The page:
Many years ago, there was encryption software called TrueCrypt. Its source code was available, although there were no major claims that anyone had ever audited or contributed to it. Its author was (and remains to this day) anonymous. Still, it was cross-platform, easy to use, and really, really useful.
TrueCrypt eventually closed down, but a replacement project called VeraCrypt quickly sprang up to fill the void. VeraCrypt is based on TrueCrypt 7.1a and features many improvements over the original (including significant algorithm changes for standard encrypted volumes and boot volumes). With VeraCrypt 1.12 and later versions, you can use custom iterations for increased encryption security. Better yet, VeraCrypt can load old TrueCrypt volumes, so if you were a TrueCrypt user, it’s easy to transfer them over to VeraCrypt.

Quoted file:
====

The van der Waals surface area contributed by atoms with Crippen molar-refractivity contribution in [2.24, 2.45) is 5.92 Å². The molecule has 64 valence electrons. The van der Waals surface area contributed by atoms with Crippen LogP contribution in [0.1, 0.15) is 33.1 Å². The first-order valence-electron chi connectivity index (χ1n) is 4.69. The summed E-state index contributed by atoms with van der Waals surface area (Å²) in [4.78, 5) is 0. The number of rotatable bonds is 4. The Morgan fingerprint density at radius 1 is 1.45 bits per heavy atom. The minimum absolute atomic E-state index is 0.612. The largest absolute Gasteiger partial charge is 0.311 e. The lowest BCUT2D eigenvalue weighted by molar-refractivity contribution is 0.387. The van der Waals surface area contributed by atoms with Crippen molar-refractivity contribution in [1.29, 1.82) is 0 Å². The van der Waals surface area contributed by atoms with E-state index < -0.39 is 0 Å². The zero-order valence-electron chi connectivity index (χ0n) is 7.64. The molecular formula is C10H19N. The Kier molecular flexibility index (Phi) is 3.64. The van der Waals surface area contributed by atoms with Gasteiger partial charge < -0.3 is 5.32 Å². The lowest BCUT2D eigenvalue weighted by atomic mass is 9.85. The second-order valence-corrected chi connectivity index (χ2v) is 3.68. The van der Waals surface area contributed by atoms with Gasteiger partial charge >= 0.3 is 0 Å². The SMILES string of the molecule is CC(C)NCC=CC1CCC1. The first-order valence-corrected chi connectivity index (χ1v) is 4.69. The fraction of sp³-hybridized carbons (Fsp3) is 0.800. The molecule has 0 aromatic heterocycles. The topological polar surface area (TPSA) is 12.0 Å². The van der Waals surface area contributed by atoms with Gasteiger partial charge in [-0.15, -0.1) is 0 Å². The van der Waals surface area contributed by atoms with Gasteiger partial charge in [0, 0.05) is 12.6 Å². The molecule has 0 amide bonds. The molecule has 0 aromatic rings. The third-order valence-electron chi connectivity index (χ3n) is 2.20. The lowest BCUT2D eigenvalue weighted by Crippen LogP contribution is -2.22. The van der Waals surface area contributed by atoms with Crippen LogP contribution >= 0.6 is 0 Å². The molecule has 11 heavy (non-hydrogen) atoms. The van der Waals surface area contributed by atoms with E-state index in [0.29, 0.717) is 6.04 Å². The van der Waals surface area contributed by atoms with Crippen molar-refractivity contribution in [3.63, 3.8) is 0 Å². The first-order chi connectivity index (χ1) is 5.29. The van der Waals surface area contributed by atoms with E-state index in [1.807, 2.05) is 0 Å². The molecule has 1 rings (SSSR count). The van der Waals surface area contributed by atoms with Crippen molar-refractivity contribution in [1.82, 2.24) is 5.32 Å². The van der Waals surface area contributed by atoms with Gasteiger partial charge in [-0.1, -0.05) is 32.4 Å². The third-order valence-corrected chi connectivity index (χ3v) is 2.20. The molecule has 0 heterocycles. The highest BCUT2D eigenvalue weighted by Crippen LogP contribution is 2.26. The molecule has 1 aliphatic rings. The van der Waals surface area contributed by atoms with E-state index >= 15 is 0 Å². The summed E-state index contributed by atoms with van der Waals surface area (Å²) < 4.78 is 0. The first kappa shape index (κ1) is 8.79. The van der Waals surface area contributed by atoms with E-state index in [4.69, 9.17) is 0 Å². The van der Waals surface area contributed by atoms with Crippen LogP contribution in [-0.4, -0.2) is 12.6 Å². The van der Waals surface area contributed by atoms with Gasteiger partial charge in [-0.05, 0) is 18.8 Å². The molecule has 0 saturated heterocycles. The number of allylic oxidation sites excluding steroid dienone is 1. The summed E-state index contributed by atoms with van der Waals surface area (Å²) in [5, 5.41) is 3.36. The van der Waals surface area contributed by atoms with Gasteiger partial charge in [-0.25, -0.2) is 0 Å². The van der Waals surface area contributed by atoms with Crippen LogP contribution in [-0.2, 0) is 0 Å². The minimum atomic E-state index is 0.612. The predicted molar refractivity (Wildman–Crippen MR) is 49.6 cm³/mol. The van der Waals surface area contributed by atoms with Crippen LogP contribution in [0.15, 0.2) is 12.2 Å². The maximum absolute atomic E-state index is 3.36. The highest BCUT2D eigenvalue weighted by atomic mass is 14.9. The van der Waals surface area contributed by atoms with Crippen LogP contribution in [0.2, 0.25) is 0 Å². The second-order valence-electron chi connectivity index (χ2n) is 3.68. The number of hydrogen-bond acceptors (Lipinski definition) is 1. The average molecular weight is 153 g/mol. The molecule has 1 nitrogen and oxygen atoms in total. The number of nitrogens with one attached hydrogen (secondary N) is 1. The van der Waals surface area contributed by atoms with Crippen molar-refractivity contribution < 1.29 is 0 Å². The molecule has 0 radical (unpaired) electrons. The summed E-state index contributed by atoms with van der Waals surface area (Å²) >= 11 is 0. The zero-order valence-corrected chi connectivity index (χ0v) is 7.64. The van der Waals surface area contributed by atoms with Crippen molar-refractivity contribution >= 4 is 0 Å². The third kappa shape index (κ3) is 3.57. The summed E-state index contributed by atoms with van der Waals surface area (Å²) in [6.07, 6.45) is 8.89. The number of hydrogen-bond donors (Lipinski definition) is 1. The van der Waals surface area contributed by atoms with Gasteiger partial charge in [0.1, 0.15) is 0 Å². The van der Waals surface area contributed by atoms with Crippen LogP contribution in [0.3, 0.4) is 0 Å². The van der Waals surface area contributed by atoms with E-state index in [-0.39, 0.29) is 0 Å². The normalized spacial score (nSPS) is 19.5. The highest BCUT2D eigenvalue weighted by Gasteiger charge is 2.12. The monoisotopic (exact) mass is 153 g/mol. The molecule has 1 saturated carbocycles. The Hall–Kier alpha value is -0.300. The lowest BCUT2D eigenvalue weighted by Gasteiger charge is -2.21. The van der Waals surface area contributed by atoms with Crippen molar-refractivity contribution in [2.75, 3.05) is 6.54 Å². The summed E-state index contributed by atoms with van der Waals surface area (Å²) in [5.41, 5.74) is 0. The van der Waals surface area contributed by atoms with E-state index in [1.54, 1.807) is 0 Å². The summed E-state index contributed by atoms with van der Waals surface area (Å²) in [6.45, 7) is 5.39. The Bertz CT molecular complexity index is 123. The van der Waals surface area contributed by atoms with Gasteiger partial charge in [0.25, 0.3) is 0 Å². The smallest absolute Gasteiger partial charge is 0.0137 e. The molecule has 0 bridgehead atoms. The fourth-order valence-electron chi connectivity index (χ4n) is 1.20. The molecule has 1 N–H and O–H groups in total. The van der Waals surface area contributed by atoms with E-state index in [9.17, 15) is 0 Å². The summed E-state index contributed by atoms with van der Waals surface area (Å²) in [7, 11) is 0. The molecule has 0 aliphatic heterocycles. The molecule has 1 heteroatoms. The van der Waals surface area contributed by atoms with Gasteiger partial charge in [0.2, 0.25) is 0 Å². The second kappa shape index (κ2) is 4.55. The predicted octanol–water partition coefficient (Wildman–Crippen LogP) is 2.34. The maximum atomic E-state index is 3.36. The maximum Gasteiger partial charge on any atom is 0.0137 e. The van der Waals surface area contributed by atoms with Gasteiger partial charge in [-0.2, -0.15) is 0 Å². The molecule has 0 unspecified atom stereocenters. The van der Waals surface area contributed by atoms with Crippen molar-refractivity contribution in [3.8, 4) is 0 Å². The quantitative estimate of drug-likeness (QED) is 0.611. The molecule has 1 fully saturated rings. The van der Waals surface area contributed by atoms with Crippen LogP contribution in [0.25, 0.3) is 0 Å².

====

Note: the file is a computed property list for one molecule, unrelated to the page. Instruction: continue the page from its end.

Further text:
Back in the day when we had clients or officials travelling overseas into the then ‘Communist’ countries I’d recommend they use Truecrypt on a USB key to protect their data. Today we have VeraCrypt, wihich is a big improvement for the reasons stated in the article below. It is a cross-platform product that will work on most storage mediums and provide security and privacy.
The article below gives an overview of how to get going but I don’t think it covered the hidden volume feature which is amazing, and helps if you are forced to give up a password.
#technology #privacy #encryption #security #opensource #veracrypt
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